• What are the key questions we need answered? 
  • Who can help us answer those questions? 

Some initial themes that emerged from our research: 

  • Governance was not well mapped to the type and size of the investment, especially for investing in improving customer-centric digital services 
  • Assurance was over-focused on ‘the what’, rather than ‘the how’ 
  • Assurance struggled to cater to diverse types of investment 
  • Limited visibility of the whole government pipeline, making it difficult to see themes 
  • Sponsors navigating multiple approaches in attempt to secure funding  
  • Many varied and competing viewpoints about what makes a good investment  
  • Inability to support the evolving needs of a project 

Step 5: Co-designing the structure  

With some research underway and more interviews and workshops planned, the team decided that one way to align on the scope of the DIIS was to co-design a Table of Contents (ToC). We also felt that a ToC could then enable us to work concurrently.  We started sharing experiences of what made a ‘good’ strategy, looking for common structures, patterns, and themes. Good strategies have 3 key components: 

  1. A clear definition of the challenge; simplifying the complex by highlighting the critical aspects of the situation. 
  2. An overall approach to overcoming the obstacles within the challenge; guardrails to constrain actions in specific directions, without defining the actions themselves. 
  3. A coordinated set of coherent actions. Additional and alternative initiatives may also be undertaken, based on learnings from the planned actions, and guided by the overall approach.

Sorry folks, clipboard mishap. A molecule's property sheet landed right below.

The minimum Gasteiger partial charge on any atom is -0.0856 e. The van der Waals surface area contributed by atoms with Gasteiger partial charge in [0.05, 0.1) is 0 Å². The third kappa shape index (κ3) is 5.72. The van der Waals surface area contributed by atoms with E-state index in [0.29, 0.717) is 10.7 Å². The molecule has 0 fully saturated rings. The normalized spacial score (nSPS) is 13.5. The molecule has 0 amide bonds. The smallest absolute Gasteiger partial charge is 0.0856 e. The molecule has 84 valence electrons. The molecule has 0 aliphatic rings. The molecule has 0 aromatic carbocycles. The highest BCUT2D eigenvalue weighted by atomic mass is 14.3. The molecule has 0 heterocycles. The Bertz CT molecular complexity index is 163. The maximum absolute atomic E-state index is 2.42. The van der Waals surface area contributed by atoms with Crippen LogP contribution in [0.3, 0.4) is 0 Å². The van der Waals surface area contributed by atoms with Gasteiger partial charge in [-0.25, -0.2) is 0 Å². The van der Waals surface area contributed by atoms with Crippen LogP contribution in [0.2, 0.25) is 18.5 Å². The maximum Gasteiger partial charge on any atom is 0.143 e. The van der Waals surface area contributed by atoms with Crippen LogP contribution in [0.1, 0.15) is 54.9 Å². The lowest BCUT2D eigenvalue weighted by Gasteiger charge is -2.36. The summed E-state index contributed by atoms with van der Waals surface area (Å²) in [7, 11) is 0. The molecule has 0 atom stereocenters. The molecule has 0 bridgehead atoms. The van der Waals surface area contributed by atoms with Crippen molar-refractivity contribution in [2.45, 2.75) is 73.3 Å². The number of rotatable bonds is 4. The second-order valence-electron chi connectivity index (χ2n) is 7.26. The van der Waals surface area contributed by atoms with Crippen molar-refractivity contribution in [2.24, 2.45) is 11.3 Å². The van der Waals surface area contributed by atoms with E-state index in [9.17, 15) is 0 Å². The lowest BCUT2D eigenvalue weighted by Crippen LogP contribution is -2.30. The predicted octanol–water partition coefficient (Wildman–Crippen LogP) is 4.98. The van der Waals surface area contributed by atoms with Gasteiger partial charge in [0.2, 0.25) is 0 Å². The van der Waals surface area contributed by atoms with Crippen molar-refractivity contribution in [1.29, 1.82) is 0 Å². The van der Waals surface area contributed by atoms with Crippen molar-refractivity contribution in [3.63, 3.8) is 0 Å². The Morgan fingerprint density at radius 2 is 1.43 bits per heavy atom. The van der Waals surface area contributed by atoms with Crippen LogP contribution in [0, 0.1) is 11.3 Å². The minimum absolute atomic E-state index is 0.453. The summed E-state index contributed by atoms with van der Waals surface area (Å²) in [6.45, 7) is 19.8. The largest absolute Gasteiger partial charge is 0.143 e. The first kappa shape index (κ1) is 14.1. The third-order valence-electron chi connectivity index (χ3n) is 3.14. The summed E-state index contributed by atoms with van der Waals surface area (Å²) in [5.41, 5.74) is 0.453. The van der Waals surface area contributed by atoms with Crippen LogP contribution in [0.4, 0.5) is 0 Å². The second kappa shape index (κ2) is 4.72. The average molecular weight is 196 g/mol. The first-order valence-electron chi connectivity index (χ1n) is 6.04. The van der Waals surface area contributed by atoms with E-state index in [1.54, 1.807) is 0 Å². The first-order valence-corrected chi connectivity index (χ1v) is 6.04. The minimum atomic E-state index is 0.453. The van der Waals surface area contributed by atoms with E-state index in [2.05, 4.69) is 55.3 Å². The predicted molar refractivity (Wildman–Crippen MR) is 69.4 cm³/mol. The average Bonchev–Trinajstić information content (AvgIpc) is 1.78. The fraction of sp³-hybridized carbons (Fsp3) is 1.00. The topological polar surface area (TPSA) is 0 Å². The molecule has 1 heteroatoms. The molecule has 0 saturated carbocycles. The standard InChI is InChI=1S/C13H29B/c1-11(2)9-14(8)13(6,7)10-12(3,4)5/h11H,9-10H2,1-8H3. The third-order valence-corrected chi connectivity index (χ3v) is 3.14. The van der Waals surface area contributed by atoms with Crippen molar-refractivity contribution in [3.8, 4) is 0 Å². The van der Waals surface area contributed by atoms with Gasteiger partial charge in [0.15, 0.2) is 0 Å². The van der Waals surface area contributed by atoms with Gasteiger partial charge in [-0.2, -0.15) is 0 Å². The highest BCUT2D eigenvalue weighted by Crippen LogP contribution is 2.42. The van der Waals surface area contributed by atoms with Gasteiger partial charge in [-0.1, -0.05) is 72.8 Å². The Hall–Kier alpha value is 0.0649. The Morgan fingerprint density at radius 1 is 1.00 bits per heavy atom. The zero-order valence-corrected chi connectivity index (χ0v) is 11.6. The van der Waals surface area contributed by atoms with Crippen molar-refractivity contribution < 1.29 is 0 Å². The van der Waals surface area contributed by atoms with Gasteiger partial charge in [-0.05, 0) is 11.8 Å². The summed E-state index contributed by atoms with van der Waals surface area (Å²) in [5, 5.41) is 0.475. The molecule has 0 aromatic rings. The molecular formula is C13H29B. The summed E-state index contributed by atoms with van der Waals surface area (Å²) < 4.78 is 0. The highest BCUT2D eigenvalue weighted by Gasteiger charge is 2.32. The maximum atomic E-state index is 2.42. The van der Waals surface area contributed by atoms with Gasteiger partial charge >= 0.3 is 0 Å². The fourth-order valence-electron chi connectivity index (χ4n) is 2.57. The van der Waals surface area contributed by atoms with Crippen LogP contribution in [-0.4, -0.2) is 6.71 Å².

Step 5

With an overall structure established, and some themes emerging from the research, we were then able to develop a first draft of the ToC. 

Step 6: Designing & testing the content 

With a ToC drafted and agreed, the team were then able to ‘divide and conquer.’ Sections were sub-divided, and content was drafted using references, quotes, and insights from our research. It was important that we did not divide too early. With limited time, establishing early consensus with a “good enough” ToC was key in avoiding tangents and rabbit-holes. 

As the content came together, the team had 2 regular ceremonies to source early feedback from the ‘Involved’ stakeholders. In Content Clinics, we would workshop any potentially contentious aspects with a smaller group and take the time to go deep. While at the Showcases, we would present how the work had evolved to the Sponsors and other interested parties, taking questions and engaging people subsequently offline as needed. In this way, steering was a ceremony, and we were able to avoid last-minute surprises. 

To drive early engagement and consultation from stakeholders more widely, we hosted a series of workshops around the 6 guiding principles that had emerged. These workshops primarily focused on 2 key groups: CIOs, and CFOs. The team got feedback on the themes, on whether each direction was likely to address the challenges, and whether fundamental gaps remained. 

Step 6

With consensus building around the overall approach, the team had gathered a lengthy list of ideas for actions that might remediate the issues within the approach. A model was designed to ensure that actions could be prioritised into a coherent and coordinated whole. And the model was also tested and refined through the stakeholder workshops. 

Step 6

Getting feedback throughout and being able to incorporate it in the design process meant that stakeholders would not be surprised by the DIIS submission through the 2-stage cabinet process. 

The detailed content of the DIIS itself was developed in parallel. A single Editor was appointed to ensure the document components all came together with a unified voice. 

Step 7: Refining & lodging the cabinet submission 

The cabinet process is formal and requires 6 weeks to lodge. To further refine the content and ensure the submission had the best chance of success, we worked with the DCS Communications team. They then helped us work with the DCS Cabinet team to lodge the submission. 

More showcases have also been held to update other stakeholders and interested individuals across various branches.